IMF issues with FSHS: NDC will target vulnerable in SHS that needed support – Minority

IMF issues with FSHS: NDC will target vulnerable in SHS that needed support – Minority

The Minority in Parliament has stated that the challenges with the Free Senior High School (FSHS) as mentioned by the International Monetary Fund (IMF) are not different from what the Minority caucus and former President John Mahama identified.

According to the Minority, they have mentioned to the challenges to the government since the inception of the programme and all have been ignored describing same as propaganda.

In a statement signed by the ranking member Select Committee on Education, Peter Nortsu-Kotoe indicated that an NDC government in 2025 will be targeting the vulnerable in the senior high schools that needed support.

“The Minority wants to put on record that since 2017 when the programme was implemented, we cautioned government to hasten slowly so that a proper roll out of the policy would be meaningful and beneficial to Ghanaians. This was not heeded and was described as a propaganda.

“The Minority again in 2019, two years after the implementation of the policy called on the government to review the policy but this request for a review was misconstrued to mean cancelation. Areas that the Minority and former President of the Republic, John Dramani Mahama identified for review are exactly what the IMF has identified,” Mr. Nortsu-Kotoe stated.

Below is the full statement from the Minority

MINORITY STATEMENT ON IMF’s COMMENTS ON THE FREE SHS PROGRAMME.

The Minority in Parliament has observed with keen interest the statement made by the International Monetary Fund regarding the poor implementation and targeting of the Free SHS programme in Ghana.

The Minority wants to put on record that since 2017 when the programme was implemented, we cautioned government to hasten slowly so that a proper roll out of the policy would be meaningful and beneficial to Ghanaians. This was not heeded and was described as a propaganda.

The Minority again in 2019, two years after the implementation of the policy called on the government to review the policy but this request for a review was misconstrued to mean cancelation. Areas that the Minority and former President of the Republic, John Dramani Mahama identified for review are exactly what the IMF has identified.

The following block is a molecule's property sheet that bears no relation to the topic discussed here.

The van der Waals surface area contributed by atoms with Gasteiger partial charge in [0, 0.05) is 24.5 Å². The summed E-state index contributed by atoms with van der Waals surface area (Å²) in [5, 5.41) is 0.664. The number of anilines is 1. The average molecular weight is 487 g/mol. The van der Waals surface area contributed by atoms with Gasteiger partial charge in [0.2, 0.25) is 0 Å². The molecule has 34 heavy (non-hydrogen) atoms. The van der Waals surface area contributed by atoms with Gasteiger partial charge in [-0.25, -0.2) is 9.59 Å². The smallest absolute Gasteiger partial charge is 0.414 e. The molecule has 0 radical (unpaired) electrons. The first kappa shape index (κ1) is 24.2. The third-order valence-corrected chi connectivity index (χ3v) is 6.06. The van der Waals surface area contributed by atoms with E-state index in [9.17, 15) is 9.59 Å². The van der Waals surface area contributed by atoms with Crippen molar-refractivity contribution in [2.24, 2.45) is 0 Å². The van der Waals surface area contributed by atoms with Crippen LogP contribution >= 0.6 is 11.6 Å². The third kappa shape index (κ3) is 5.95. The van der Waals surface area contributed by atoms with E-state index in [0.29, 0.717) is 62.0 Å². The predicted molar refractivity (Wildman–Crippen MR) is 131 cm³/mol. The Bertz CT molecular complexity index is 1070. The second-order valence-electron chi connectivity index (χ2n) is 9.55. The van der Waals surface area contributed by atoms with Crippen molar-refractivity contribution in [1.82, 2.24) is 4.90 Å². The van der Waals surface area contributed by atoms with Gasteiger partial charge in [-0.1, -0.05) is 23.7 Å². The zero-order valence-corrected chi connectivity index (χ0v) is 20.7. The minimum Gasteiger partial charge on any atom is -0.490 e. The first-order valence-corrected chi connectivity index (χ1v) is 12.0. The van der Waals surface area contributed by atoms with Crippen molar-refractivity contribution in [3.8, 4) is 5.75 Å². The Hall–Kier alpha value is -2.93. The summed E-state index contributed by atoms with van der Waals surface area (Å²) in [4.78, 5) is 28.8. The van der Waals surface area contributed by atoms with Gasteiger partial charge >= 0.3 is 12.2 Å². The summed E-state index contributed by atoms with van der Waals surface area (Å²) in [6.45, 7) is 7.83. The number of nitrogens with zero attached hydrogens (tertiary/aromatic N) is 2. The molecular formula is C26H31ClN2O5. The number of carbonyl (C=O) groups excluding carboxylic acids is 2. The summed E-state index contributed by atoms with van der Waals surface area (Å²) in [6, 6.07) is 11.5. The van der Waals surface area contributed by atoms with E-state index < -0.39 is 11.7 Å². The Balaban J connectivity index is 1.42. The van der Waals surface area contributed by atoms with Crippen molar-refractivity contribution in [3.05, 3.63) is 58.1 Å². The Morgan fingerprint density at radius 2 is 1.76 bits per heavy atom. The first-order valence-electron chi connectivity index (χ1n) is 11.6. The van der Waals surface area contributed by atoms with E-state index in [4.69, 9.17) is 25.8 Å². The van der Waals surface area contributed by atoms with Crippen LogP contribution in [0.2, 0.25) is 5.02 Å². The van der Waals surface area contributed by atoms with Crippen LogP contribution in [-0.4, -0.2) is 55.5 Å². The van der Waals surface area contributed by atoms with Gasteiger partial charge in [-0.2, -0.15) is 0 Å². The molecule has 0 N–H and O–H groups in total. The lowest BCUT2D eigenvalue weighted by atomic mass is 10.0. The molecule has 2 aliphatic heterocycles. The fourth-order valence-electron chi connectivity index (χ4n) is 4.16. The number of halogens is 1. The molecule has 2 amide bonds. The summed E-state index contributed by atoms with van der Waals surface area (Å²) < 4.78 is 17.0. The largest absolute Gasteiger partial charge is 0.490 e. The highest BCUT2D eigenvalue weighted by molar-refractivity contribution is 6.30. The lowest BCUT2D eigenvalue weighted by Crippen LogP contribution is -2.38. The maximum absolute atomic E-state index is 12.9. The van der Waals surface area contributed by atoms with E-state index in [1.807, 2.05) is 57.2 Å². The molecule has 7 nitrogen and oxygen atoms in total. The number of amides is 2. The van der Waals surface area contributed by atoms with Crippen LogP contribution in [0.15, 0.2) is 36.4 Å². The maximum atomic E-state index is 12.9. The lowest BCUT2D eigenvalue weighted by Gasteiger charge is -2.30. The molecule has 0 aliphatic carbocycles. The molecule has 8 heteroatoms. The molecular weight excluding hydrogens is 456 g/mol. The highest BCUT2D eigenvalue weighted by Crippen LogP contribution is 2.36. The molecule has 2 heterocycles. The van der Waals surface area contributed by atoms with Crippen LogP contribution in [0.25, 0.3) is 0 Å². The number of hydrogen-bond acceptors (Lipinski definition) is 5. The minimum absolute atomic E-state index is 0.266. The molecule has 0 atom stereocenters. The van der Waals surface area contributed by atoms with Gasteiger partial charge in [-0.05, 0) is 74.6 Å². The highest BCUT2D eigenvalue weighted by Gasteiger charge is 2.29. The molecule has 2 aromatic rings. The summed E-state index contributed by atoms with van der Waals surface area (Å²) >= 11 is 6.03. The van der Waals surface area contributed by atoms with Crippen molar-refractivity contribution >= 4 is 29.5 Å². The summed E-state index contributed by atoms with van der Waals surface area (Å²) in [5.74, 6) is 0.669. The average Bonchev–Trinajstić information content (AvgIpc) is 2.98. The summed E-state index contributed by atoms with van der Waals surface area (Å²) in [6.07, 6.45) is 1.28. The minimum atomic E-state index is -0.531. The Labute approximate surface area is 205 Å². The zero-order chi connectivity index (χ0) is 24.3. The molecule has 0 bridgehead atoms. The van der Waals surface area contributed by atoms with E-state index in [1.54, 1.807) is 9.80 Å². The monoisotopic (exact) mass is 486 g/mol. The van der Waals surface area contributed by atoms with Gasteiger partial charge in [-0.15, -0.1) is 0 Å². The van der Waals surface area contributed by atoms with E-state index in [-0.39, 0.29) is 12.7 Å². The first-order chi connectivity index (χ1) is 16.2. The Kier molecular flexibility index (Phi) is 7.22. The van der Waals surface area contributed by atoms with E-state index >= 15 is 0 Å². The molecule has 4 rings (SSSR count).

These include serious targeting of the vulnerable in the senior high schools that needed support. That was what was done by the NDC government when it introduced the progressively Free SHS in 2015.

Infrastructure remains a big challenge in the senior high schools. A large number of projects started by the President Mahama administration to provide enough space for both accommodation and academic work remains uncompleted. If government had not abandoned these projects, the infrastructure deficits would have been minimal. This was the vision of President Mahama that going into the future, enrolment into secondary schools was going to increase tremendously.

It was also observed in the report that there is a neglect of basic education. The Minority has noted this every year, especially during budget sessions, that the neglect of the basic education by this government was going to have a negative impact on the quality of education that we want for our children. We have observed the dwindling allocation of funds for basic education but government has been adamant in this direction.

The Minority wants to put on record that in the 2020 Manifesto of the NDC, we categorically stated that we would engage and involve the private senior high schools in the Free SHS programme and that remains a commitment the next NDC government will do.

In conclusion, the Minority wants the government to as a matter of urgency release money to the heads of Senior High Schools to enable them run their schools efficiently.

Additionally, the current calendar for the senior high schools must be reviewed because the first year students who reported in February this year and went on holidays during Easter are still home. This is impacting negatively on their academic work. In the end they are unable to do the three years of the secondary school programme.

It is our belief that this government which claims to be a ‘listening government’ will listen  to what the IMF has said and give our future leaders the quality of education that they deserve so that in the next two decades the country does not suffer any human resource challenges.

Thank you.

Peter Nortsu-Kotoe.
Ranking Member.
Select Committee on Education.

Credit: Starrfm.com.gh

Google+ Linkedin

Leave a Reply

Your email address will not be published. Required fields are marked *

*
*
*